A method of using carbon dioxide, water, and electricity to create butanol has been devised and tested in the laboratory. It is estimated that at current rates; this method can provide electricity at a cost of 80¢ per gallon.

Butanol is a 4-carbon alcohol that can be burned in an unmodified gasoline engine. It has an energy content of 110,000 BTU/gallon verses gasolines 115,000 BTU/gallon but because the uniform molecular size allows more complete combustion and because it has a road octane of 94, (premium gasoline is usually 91 or 92), it actually provides better mileage than gasoline in most gasoline vehicles.

Originally, butanol was produced in an ABE fermentation process in which sugar is fermented into a combination of acetone, butanol, and ethanol; butanol being only 1-2% of that product. After 1954 when the US lost access to cheap Cuban sugar, butanol was produced from petroleum. More recently, a couple of new fermentation processes capable of producing 2.5 gallons of butanol per bushel of corn combined with the high cost of crude oil has pushed the economics back in favor of bioproduction.

However, this new method promises to reduce the costs to 80¢ per gallon while using CO2 as a feedstock and eliminating competition with food production. Like bioproduction, since CO2 is used in the production, this would produce a carbon neutral fuel.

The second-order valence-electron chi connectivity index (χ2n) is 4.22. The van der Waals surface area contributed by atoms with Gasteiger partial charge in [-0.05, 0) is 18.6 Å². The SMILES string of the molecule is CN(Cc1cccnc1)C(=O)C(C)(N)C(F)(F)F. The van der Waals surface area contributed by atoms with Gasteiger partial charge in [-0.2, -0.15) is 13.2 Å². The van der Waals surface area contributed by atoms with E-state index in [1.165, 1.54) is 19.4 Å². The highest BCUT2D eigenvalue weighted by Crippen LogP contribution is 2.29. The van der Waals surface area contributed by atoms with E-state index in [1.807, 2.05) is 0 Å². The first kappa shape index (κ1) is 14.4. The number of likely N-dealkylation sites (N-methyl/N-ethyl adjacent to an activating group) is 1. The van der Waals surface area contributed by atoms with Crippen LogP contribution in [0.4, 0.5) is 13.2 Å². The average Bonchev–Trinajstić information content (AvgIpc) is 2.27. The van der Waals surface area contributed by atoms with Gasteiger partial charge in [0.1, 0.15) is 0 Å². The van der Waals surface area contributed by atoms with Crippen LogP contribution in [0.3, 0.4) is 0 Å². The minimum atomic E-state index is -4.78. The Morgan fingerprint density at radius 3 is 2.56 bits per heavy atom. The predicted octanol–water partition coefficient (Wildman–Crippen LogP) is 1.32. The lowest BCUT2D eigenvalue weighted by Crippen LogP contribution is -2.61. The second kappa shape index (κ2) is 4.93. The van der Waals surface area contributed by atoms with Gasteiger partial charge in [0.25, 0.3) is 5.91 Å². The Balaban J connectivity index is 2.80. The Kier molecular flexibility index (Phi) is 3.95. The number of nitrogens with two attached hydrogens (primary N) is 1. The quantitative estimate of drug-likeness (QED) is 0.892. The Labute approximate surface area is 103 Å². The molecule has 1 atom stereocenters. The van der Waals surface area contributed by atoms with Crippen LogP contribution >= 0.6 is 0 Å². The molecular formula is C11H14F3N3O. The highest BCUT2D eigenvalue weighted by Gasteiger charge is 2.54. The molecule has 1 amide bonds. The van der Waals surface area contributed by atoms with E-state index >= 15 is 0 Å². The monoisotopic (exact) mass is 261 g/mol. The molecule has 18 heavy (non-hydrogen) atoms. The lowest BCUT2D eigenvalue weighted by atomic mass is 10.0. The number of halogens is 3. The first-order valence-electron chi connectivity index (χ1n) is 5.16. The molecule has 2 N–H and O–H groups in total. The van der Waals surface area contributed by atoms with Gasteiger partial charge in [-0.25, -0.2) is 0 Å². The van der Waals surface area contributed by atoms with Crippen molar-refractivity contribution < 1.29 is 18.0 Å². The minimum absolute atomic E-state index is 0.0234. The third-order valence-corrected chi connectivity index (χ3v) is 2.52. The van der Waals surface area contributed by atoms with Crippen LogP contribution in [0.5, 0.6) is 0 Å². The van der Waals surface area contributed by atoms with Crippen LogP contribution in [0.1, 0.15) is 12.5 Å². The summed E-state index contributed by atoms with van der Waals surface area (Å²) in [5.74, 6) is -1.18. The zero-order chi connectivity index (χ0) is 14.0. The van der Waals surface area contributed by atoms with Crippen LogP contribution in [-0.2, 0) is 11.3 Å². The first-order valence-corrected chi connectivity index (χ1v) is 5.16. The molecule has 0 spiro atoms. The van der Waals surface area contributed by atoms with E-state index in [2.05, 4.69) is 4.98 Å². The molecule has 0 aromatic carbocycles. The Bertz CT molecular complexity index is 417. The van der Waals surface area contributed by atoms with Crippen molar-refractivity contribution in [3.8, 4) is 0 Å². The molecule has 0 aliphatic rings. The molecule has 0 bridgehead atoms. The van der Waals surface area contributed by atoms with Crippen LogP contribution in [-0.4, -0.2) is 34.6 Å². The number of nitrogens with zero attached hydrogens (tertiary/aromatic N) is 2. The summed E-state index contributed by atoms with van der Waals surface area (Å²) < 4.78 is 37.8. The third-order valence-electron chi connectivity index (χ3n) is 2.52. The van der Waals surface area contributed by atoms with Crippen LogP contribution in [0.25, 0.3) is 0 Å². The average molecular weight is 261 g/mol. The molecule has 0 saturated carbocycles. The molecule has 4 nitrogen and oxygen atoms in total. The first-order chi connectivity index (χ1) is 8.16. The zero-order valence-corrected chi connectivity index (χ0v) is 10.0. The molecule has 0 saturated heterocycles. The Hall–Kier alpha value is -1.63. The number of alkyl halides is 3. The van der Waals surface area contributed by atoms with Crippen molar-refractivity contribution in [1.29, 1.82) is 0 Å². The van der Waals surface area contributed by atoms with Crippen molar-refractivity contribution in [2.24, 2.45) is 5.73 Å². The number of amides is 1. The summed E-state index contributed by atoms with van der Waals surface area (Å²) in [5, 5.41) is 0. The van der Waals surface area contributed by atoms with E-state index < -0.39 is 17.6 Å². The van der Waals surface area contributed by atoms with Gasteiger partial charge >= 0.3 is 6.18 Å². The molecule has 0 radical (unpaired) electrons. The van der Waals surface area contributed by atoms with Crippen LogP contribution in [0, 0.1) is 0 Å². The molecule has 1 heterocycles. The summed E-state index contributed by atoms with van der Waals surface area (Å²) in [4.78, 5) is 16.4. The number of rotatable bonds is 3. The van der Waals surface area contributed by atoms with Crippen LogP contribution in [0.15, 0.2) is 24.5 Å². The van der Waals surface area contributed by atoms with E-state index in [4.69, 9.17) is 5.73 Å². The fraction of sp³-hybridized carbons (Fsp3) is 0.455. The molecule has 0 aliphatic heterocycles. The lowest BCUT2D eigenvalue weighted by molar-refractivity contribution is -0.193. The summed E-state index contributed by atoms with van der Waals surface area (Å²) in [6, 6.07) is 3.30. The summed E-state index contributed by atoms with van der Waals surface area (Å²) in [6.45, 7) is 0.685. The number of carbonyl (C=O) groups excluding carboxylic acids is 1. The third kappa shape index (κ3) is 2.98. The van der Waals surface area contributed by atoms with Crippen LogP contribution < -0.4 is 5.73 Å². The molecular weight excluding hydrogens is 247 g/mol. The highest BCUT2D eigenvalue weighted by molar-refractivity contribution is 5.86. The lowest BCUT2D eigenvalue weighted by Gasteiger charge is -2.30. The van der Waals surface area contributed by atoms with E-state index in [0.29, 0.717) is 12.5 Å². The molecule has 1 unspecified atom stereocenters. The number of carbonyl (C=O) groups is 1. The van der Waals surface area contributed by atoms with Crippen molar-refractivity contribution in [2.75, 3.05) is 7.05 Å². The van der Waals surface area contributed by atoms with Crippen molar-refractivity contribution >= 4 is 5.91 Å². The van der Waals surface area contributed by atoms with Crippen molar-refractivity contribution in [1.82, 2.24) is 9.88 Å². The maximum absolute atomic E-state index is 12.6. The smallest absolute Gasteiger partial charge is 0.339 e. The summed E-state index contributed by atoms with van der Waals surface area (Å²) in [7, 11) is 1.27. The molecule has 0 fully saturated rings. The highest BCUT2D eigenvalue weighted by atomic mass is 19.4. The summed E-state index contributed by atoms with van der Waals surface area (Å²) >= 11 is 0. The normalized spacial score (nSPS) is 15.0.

This can really provide an elegant solution to our energy problems because it could provide carbon sequestration from existing coal plants, now you’ve got something to do useful with that CO2 instead of dumping it into the air, at the same time it can provide a market for the peak power produced by renewable sources like wind power making it economical to use wind for a much larger percentage of the base load since peak power produced by overbuilding will have a market.

And, if that weren’t enough, it cuts emissions of hydrocarbons from cars by approximately 94% verses gasoline, cuts carbon monoxide emissions to the point where they’re not even measurable, and cuts nitrous oxides by about 37%.

If we use all the available CO2 from coal plants or displace enough coal with renewables that the CO2 generated by coal plants no longer suffices, we could use various systems that absorb carbon dioxide directly from the atmosphere, chemical or biological.

If this is real; and right now there is a real dearth of information, but if it does turn out to be real, and we could somehow get it past oil company controlled congress, this could be a major energy and environmental breakthrough.